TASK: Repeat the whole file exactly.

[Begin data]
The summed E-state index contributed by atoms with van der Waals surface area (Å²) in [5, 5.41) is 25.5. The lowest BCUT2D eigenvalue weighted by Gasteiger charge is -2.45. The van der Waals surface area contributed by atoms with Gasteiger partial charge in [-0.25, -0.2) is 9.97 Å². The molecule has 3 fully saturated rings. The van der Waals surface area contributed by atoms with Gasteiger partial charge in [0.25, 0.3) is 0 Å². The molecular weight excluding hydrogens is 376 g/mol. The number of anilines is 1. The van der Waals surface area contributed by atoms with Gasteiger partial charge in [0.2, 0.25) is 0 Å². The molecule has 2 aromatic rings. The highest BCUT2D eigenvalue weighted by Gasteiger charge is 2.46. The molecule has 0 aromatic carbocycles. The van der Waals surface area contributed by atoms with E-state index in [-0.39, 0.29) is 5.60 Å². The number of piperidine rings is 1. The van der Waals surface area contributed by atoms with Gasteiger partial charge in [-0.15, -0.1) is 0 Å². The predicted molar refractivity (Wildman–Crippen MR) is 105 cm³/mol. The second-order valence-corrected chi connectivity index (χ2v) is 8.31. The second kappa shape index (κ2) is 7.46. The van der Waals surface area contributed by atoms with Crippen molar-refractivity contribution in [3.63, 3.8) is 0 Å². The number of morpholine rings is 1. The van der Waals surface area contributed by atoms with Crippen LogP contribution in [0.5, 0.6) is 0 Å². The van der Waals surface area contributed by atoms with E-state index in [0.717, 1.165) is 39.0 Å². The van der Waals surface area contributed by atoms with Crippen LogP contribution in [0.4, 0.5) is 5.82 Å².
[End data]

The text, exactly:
The summed E-state index contributed by atoms with van der Waals surface area (Å²) in [5, 5.41) is 25.5. The lowest BCUT2D eigenvalue weighted by Gasteiger charge is -2.45. The van der Waals surface area contributed by atoms with Gasteiger partial charge in [-0.25, -0.2) is 9.97 Å². The molecule has 3 fully saturated rings. The van der Waals surface area contributed by atoms with Gasteiger partial charge in [0.25, 0.3) is 0 Å². The molecular weight excluding hydrogens is 376 g/mol. The number of anilines is 1. The van der Waals surface area contributed by atoms with Gasteiger partial charge in [0.2, 0.25) is 0 Å². The molecule has 2 aromatic rings. The highest BCUT2D eigenvalue weighted by Gasteiger charge is 2.46. The molecule has 0 aromatic carbocycles. The van der Waals surface area contributed by atoms with E-state index in [-0.39, 0.29) is 5.60 Å². The number of piperidine rings is 1. The van der Waals surface area contributed by atoms with Gasteiger partial charge in [-0.15, -0.1) is 0 Å². The predicted molar refractivity (Wildman–Crippen MR) is 105 cm³/mol. The second-order valence-corrected chi connectivity index (χ2v) is 8.31. The second kappa shape index (κ2) is 7.46. The van der Waals surface area contributed by atoms with Crippen molar-refractivity contribution in [3.63, 3.8) is 0 Å². The number of morpholine rings is 1. The van der Waals surface area contributed by atoms with Crippen LogP contribution in [0.5, 0.6) is 0 Å². The van der Waals surface area contributed by atoms with E-state index in [0.717, 1.165) is 39.0 Å². The van der Waals surface area contributed by atoms with Crippen LogP contribution in [0.4, 0.5) is 5.82 Å².